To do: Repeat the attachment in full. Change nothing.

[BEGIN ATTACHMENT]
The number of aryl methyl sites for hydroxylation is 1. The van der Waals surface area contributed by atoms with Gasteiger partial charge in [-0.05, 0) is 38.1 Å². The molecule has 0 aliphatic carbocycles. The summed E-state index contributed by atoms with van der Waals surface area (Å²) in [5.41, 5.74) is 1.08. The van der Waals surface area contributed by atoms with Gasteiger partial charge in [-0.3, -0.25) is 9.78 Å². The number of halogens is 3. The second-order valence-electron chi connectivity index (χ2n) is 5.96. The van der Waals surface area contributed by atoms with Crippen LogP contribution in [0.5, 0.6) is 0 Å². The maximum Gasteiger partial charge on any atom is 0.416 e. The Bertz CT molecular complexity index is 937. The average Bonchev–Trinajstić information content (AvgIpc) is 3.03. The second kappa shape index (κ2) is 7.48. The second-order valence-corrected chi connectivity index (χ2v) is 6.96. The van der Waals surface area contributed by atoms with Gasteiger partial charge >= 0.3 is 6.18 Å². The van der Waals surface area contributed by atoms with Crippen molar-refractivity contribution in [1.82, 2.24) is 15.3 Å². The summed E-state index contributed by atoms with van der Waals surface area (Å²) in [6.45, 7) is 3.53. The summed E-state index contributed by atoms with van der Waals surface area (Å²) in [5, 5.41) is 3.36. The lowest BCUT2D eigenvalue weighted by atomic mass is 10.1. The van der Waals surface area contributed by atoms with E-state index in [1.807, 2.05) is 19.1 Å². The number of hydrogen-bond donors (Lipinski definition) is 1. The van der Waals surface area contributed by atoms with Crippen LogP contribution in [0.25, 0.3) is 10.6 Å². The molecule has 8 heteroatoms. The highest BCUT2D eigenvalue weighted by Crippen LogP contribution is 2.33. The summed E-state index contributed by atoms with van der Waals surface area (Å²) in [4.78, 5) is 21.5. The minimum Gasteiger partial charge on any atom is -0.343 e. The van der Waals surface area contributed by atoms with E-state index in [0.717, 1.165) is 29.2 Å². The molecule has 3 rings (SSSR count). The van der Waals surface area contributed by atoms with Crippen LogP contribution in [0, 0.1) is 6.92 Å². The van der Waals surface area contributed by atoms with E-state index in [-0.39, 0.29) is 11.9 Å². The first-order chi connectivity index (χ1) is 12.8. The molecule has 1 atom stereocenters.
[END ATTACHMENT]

The number of aryl methyl sites for hydroxylation is 1. The van der Waals surface area contributed by atoms with Gasteiger partial charge in [-0.05, 0) is 38.1 Å². The molecule has 0 aliphatic carbocycles. The summed E-state index contributed by atoms with van der Waals surface area (Å²) in [5.41, 5.74) is 1.08. The van der Waals surface area contributed by atoms with Gasteiger partial charge in [-0.3, -0.25) is 9.78 Å². The number of halogens is 3. The second-order valence-electron chi connectivity index (χ2n) is 5.96. The van der Waals surface area contributed by atoms with Crippen LogP contribution in [0.5, 0.6) is 0 Å². The maximum Gasteiger partial charge on any atom is 0.416 e. The Bertz CT molecular complexity index is 937. The average Bonchev–Trinajstić information content (AvgIpc) is 3.03. The second kappa shape index (κ2) is 7.48. The second-order valence-corrected chi connectivity index (χ2v) is 6.96. The van der Waals surface area contributed by atoms with Gasteiger partial charge >= 0.3 is 6.18 Å². The van der Waals surface area contributed by atoms with Crippen molar-refractivity contribution in [1.82, 2.24) is 15.3 Å². The summed E-state index contributed by atoms with van der Waals surface area (Å²) in [6.45, 7) is 3.53. The summed E-state index contributed by atoms with van der Waals surface area (Å²) in [5, 5.41) is 3.36. The lowest BCUT2D eigenvalue weighted by atomic mass is 10.1. The van der Waals surface area contributed by atoms with E-state index in [1.807, 2.05) is 19.1 Å². The number of hydrogen-bond donors (Lipinski definition) is 1. The van der Waals surface area contributed by atoms with Crippen LogP contribution in [0.25, 0.3) is 10.6 Å². The molecule has 8 heteroatoms. The highest BCUT2D eigenvalue weighted by Crippen LogP contribution is 2.33. The summed E-state index contributed by atoms with van der Waals surface area (Å²) in [4.78, 5) is 21.5. The minimum Gasteiger partial charge on any atom is -0.343 e. The van der Waals surface area contributed by atoms with E-state index in [0.717, 1.165) is 29.2 Å². The molecule has 3 rings (SSSR count). The van der Waals surface area contributed by atoms with Crippen LogP contribution in [0, 0.1) is 6.92 Å². The van der Waals surface area contributed by atoms with E-state index in [-0.39, 0.29) is 11.9 Å². The first-order chi connectivity index (χ1) is 12.8. The molecule has 1 atom stereocenters.